Las Vegas Disc Jockey John Dote Drummer of Hawaii Five-0

Released on = April 15, 2007, 7:13 pm

Press Release Author = Celebrity Entertainment

Industry = Media

Press Release Summary = Las Vegas Disc Jockey John Dote Drummer of Hawaii Five-0


John Dote\' And Hawaii Five-0

John Dote\'

John Dote\' (born June 7, 1955 in Bronx, New York City) is a producer, engineer, song
writer and record promoter.

Hawaii Five-0 returns to television nation wide this September. Hawaii Five-O aired
from September 1968 to April 1980. (Up until recently, it was the longest
continuous-running police series in U.S. television history.) With few exceptions,
it was filmed entirely on location in Hawaii. Its fans list the authenticity and
beauty of the scenery as its number one draw; second come the actors and the
characters they portrayed.

Another attraction is the intelligent writing and intriguing plots of the series,
and its wonderful title theme (regarded by one critic as \"the greatest TV theme of
all time\") and incidental music. Its authenticity was further enhanced by the use of
many local Island residents in guest roles, which for some led to further roles in
other series.

Jack Lord played Steve McGarrett, head of an elite state police unit investigating
\"organized crime, murder, assassination attempts, foreign agents, felonies of every
type.\" James MacArthur played his second-in-command Danny (\"Danno\") Williams, with
local actors Kam Fong, Zulu, Al Harrington, and Herman Wedemeyer, among others,
playing members of the Five-O team.

The series was famous for the stellar guest actors who appeared in episodes,
including Helen Hayes, Ricardo Montalban, Leslie Nielsen, Herbert Lom, Hume Cronyn,
and many more. McGarrett\'s nemesis, the evil Wo Fat - \"a Red Chinese agent in charge
of the entire Pacific Asiatic theatre\" -was played by Khigh Diegh.

John Dote\' arranged, produced and played the drums on Hawaii Five-0 on the classic
album Hooked On Themes. The album also contained Dote\'s productions of Charlie\'s
Angel\'s, Barnaby Jones, Rockford Files, The Untouchables and Perry Masom. The album
was released on Penthouse Records in 1982 and recieved world-wide recognition.
Penthouse Records was a subsidarary of Warner Bros.

Bill Conti

Bill Conti (born April 13, 1943 in Providence, Rhode Island) is a film musical

Bill Conti is a graduate of Louisiana State University.

Conti was an orchestra director by age fifteen. In 1974, he began as a film music
director. His big break into celebrity came in 1976, however, when he was hired to
compose the music for the movie that also made Sylvester Stallone famous: Rocky.
Conti was credited on the cover of the movie\'s soundtrack album. He also composed
music for the sequels Rocky II (1979), Rocky III (1982), Rocky V (1990) and Rocky
Balboa (2006).

Conti also worked for some other films and, eventually, for television series.

In 1981, he wrote the music for the James Bond film, For Your Eyes Only, when John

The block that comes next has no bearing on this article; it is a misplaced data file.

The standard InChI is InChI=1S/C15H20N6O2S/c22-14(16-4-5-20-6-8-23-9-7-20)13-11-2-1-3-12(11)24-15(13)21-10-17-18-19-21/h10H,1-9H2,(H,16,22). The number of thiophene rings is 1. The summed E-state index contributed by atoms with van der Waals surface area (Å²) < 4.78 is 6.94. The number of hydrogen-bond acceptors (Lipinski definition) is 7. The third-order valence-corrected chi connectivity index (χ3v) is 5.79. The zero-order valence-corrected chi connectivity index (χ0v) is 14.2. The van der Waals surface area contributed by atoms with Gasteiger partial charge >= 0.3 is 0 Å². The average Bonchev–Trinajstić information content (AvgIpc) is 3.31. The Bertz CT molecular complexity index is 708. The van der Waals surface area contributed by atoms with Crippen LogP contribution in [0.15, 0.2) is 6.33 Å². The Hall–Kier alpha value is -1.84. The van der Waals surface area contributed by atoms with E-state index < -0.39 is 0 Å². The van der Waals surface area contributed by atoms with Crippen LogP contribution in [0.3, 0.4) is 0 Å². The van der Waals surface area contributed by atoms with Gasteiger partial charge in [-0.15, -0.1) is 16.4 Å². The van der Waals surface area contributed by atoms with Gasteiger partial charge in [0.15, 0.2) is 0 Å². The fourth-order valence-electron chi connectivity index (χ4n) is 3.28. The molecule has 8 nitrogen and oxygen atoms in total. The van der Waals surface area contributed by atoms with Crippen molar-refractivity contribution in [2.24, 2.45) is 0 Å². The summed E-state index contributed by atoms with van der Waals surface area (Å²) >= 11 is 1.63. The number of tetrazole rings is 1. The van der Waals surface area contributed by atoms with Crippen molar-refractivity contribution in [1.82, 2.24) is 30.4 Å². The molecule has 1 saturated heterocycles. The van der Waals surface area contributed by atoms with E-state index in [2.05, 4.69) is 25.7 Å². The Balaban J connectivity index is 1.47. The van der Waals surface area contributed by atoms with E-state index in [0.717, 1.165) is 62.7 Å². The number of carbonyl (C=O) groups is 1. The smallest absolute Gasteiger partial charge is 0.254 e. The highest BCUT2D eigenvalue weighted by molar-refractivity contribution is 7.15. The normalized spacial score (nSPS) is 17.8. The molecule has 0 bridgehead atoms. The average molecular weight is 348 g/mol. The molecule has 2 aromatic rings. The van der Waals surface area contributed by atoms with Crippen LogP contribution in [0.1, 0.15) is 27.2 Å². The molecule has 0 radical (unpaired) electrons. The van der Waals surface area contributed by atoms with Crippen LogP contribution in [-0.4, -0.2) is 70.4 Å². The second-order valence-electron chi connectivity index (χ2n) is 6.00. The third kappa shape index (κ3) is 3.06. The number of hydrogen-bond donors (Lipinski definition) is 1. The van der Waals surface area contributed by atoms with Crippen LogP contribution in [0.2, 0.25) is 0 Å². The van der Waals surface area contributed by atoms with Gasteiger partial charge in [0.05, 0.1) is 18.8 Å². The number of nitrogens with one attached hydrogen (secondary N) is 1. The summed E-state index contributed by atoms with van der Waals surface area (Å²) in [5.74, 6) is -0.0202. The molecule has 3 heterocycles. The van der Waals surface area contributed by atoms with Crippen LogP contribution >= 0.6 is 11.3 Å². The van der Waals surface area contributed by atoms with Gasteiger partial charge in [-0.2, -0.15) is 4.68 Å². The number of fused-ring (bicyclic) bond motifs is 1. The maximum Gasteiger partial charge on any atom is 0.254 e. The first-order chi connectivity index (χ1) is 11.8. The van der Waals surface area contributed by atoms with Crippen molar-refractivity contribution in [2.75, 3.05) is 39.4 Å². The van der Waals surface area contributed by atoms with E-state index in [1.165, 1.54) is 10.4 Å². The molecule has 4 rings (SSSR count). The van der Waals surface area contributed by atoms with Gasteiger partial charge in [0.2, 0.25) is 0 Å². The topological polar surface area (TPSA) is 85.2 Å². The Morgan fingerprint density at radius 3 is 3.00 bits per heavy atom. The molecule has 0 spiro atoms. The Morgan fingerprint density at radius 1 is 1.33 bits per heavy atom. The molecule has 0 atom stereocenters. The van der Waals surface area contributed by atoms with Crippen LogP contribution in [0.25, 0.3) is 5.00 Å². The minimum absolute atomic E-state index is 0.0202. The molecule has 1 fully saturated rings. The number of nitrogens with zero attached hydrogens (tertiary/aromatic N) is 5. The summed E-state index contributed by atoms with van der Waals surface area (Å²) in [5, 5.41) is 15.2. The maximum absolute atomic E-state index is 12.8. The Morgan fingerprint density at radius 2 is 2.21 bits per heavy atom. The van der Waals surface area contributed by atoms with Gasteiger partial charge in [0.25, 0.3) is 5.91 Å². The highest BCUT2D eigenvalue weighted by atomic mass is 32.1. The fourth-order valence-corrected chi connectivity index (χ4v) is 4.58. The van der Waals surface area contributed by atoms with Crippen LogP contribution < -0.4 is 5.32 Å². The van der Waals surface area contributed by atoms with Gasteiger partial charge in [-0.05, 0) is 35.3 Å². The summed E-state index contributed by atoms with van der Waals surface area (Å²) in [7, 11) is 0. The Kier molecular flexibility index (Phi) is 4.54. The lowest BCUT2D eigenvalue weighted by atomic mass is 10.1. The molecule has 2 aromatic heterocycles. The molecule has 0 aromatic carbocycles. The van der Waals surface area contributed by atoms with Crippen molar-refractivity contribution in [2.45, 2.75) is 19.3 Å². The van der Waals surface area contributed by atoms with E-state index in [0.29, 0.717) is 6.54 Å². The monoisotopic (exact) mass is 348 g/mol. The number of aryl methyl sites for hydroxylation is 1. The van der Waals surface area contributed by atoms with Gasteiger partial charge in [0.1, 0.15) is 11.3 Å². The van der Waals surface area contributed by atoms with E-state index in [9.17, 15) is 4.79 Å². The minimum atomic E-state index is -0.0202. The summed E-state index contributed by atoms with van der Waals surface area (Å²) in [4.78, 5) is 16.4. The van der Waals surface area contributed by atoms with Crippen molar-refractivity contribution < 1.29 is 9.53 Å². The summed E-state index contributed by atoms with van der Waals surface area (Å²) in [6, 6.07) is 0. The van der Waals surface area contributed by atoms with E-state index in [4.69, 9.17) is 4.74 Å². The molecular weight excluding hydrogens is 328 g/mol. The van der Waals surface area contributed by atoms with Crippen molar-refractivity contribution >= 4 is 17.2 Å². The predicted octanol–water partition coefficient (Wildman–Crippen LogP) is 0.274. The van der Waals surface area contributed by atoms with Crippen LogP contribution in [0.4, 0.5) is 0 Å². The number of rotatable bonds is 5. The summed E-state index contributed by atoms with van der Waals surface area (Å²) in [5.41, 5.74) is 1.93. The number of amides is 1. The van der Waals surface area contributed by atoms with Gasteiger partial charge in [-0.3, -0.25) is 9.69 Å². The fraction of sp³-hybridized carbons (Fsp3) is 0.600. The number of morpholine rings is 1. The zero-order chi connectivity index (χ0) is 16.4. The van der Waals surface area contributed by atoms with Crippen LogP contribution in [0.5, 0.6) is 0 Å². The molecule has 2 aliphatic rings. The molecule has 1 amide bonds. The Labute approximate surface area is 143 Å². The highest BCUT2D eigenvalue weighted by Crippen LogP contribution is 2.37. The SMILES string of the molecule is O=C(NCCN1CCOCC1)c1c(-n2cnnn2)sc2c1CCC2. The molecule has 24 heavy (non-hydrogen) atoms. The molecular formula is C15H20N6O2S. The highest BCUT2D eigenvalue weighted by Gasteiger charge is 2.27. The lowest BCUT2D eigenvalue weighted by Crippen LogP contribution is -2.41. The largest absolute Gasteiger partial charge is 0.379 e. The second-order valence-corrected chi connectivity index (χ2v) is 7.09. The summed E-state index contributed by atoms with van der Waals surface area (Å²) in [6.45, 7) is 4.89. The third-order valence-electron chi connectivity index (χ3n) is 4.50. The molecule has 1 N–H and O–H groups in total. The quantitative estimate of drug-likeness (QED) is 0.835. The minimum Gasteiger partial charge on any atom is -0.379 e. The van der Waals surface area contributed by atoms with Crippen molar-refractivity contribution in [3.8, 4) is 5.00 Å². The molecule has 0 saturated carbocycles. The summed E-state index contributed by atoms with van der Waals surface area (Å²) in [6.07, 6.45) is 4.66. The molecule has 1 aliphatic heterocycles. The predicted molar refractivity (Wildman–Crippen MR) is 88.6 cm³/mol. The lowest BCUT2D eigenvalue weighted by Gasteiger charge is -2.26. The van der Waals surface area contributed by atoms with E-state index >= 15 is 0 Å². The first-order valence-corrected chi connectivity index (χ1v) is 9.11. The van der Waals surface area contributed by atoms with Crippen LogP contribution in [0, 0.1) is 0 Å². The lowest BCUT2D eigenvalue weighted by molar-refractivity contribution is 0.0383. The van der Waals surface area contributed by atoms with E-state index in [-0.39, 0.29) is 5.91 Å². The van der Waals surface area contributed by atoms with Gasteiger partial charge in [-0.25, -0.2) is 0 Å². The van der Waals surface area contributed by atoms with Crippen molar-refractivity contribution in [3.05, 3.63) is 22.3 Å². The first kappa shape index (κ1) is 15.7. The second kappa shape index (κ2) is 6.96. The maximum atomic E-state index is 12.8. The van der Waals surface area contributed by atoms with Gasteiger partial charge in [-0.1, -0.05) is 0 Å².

Barry was unwilling to return to the United Kingdom for tax reasons.

In 1982, he provided the score for playwright Jason Miller\'s film version of his
Pulitzer Prize winning play That Championship Season.

In 1983, he composed the score for HBO\'s first film, The Terry Fox Story. Bill
composed music for the film Bad Boys.

In 1984, he received an Academy Award for composing the score to 1983\'s The Right
Stuff. He also composed the score for The Karate Kid.

In 1999 he composed the score for The Thomas Crown Affair, starring Pierce Brosnan
and Rene Russo.

He also composed the themes to television\'s Dynasty, Falcon Crest and The Lifestyles
of The Rich And Famous. Conti also composed the theme song to American Gladiators,
worked with CBS on the movie jingle, and wrote PrimeTime Live for ABC News. In
addition he composed the score to the studio altered American version of Luc
Besson\'s The Big Blue.

Bill Conti has received many award nominations for his work. He received a Best Song
nomination for \"Gonna Fly Now,\" the theme for the movie Rocky. He won an Oscar for
his work on The Right Stuff.

John Williams

John Williams was born on February 8, 1932 in Long Island, New York, USA. In 1948,
he moved with his family to Los Angeles, where he attended North Hollywood High
School. He later attended the University of California, Los Angeles and Los Angeles
City College, and studied privately with composer Mario Castelnuovo-Tedesco. In
1952, Williams was drafted into the United States Air Force, where he conducted and
arranged music for the Air Force Band as part of his duties.

After his service ended in 1954, Williams returned to New York City and entered
Juilliard School, where he studied piano with Rosina Lhvinne. During this time he
also worked as a jazz pianist at New York\'s many studios and clubs. He had played
with composer Henry Mancini, and performed on the recording of the Peter Gunn theme.
He was known as \"Johnny\" Williams in the early 1960s, and served as arranger and
bandleader on a series of popular albums with singer Frankie Laine.

Williams was married to actress Barbara Ruick from 1956 until her death on March 3,
1974. They had three children together. One of those children is Joseph Williams,
former lead singer for the band Toto. He married for a second time on June 9, 1980
to his current wife, Samantha Winslow. Williams is a member of Kappa Kappa Psi, the
national honorary fraternity for college band members.[1]

[edit] Film scoring
After his studies at Juilliard, Williams returned to Los Angeles and began working
as an orchestrator in film studios. Among others, he had worked with composers Franz
Waxman, Bernard Herrmann and Alfred Newman. He was also a studio pianist, performing
in scores by composers such as Jerry Goldsmith and Elmer Bernstein. Williams began
to compose scores for television series in the late 1950s, eventually leading to
Lost in Space and The Time Tunnel.

Williams\'s first major film composition was for the B-movie Daddy-O in 1958, and his
first screen credit came two years later in Because They\'re Young. He soon gained
notice in Hollywood for his versatility in composing jazz, piano and symphonic
music. He received his first Academy Award nomination for his score to the 1967 film
Valley of the Dolls, and was nominated again in 1969 for Goodbye, Mr. Chips. He won
his first Academy Award for his adapted score to the 1971 film Fiddler on the Roof.
By the early 1970s, Williams had established himself as a composer for large-scale
disaster films, with scores for The Poseidon Adventure, Earthquake and The Towering
Inferno (the last two films, scored in 1974, borrowing musical cues from each

In 1974, Williams was approached by Steven Spielberg to write the music for his